Buffalo Bills: WR Steve Johnson Among Bills' Late Round Draft Gems
Over the past futile decade for the Buffalo Bills, one in which the team never inhaled playoff air, many directly blamed the postseason no-show on the Bills' scouting department for whiffing on those ever-important early-round draft picks.
To kick off the 2000s, Buffalo picked the heir apparent to the legendary Bruce Smith when they grabbed Erik Flowers out of Arizona State with the 26th overall pick.
Flowers had zero impact as a rookie, and after earning a starting job in 2001, he was benched after five games and then the Bills released him prior to the 2002 campaign. Ouch.
They "hit" on Nate Clements in the first round of the 2001 draft, but his ego led to a short tenure in Buffalo.
Then it was the colossal mistake, Mike Williams. Bryant McKinnie was available, but the Bills seemingly pushed Williams' supposed immaturity issues to the side, and it cost them. Big time.
Josh Reed, selected in the second round that same year, was respectable during his time in Western New York, but compared to his illustrious college career, he fell very short of expectations.
The early-round blunder list continues from there.
Willis McGahee was drafted in the first round in 2003. He was a solid runner but only played for the Bills for three seasons and subsequently dogged the city of Buffalo upon leaving.
Lee Evans may be the lone first-round hit of the decade, when he was taken 14th overall in 2004. However, his selection is negated by the J.P. Losman pick later in the same round.
Then came the Marv Levy era. Donte Whitner, No. 8 overall in 2006. That pick was followed by a trade back into the first to nab the infamous John McCargo at No. 26 overall.
The Marshawn Lynch selection in 2007 seems like a good one on the surface; after all, he did make a Pro Bowl in Buffalo. But the Bills could have used Lawrence Timmons, Jon Beason or Darrelle Revis, all players drafted after the polarizing back who's now running in Seattle...right?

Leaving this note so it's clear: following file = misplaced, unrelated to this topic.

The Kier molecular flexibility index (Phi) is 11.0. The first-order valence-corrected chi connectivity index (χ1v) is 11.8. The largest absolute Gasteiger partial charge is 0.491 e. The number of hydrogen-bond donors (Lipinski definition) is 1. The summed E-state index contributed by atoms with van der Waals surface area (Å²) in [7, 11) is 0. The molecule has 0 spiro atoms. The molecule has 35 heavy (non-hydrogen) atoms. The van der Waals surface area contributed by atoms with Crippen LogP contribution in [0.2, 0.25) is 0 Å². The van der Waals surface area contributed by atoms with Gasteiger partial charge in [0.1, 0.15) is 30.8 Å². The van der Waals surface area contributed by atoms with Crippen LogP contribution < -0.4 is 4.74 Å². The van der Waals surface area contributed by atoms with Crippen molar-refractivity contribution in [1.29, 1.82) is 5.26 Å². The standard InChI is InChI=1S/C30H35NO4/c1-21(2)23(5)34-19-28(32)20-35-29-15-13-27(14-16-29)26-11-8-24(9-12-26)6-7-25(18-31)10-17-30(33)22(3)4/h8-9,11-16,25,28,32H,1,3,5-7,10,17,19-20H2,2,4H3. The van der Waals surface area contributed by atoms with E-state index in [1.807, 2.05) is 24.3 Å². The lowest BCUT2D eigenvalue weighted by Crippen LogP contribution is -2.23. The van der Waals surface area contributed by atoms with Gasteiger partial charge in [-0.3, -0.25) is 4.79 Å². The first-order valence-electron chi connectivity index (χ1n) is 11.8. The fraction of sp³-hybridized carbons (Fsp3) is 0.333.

Luckily, Levy stepped down after the 2007 season. However, the ill-advised early-round picks didn't end there.
The jury is still out on Leodis McKelvin, first round pick in 2008. Second-rounder James Hardy is unemployed. Chris Ellis...cut.
Recently and possibly the most abominable pick of them all, Aaron Maybin, was selected 11th overall, when Brian Orakpo was still waiting for a call from the NFL.
With all that, it's easy to look at the Bills and laugh. First-round pick after first-round pick flopped. Even most of the second and third-round picks ultimately became professional football failures based on when they were drafted.
But if you look at the Buffalo Bills today, you'll see that for nearly all the early-round mistakes, the Bills have uncovered a late-round or undrafted gem.
Terrence McGee was picked in the fourth round in 2003. He's made the Pro Bowl and has probably been the most consistent member of the secondary in Buffalo since his arrival.
Jason Peters, who during his prime was considered by some as the best left tackle in the game, was found by Bills' management as an undrafted free agent tight end in 2004, although he's on the Eagles today.
Buffalo signed Jim Leonhard as a free agent in 2005, and somehow he's starring as a Jet today.
Kyle Williams, who arguably is the best overall player in Buffalo right now, was drafted with great value in the fifth round in 2006.
Reggie Corner fits his round value as a nickel corner. He was a fourth-rounder in 2008. Demetrius Bell is far from perfect as an offensive tackle but is surely coming into his own. He was the 219th overall choice in that same draft.
Steve Johnson, who's become a star overnight and could be named to the Pro Bowl in a loaded AFC, was grabbed 224th overall in '08. Even Donald Jones contributed five catches for 70 yards and a touchdown last week—another undrafted free agent. Same for David Nelson, the team's slot receiver, who has the potential to be a go-to third down target.
Fred Jackson: an undrafted Division III star. Ryan Fitzpatrick: a seventh-rounder from Harvard. George Wilson, who intercepted Carson Palmer in the end zone last week, was an undrafted wide receiver turned safety.
Buffalo's really getting the most out of guys who were vastly overlooked in the draft process, whether the Bills selected them or not.
Imagine if the Bills could find a gem in the first round.
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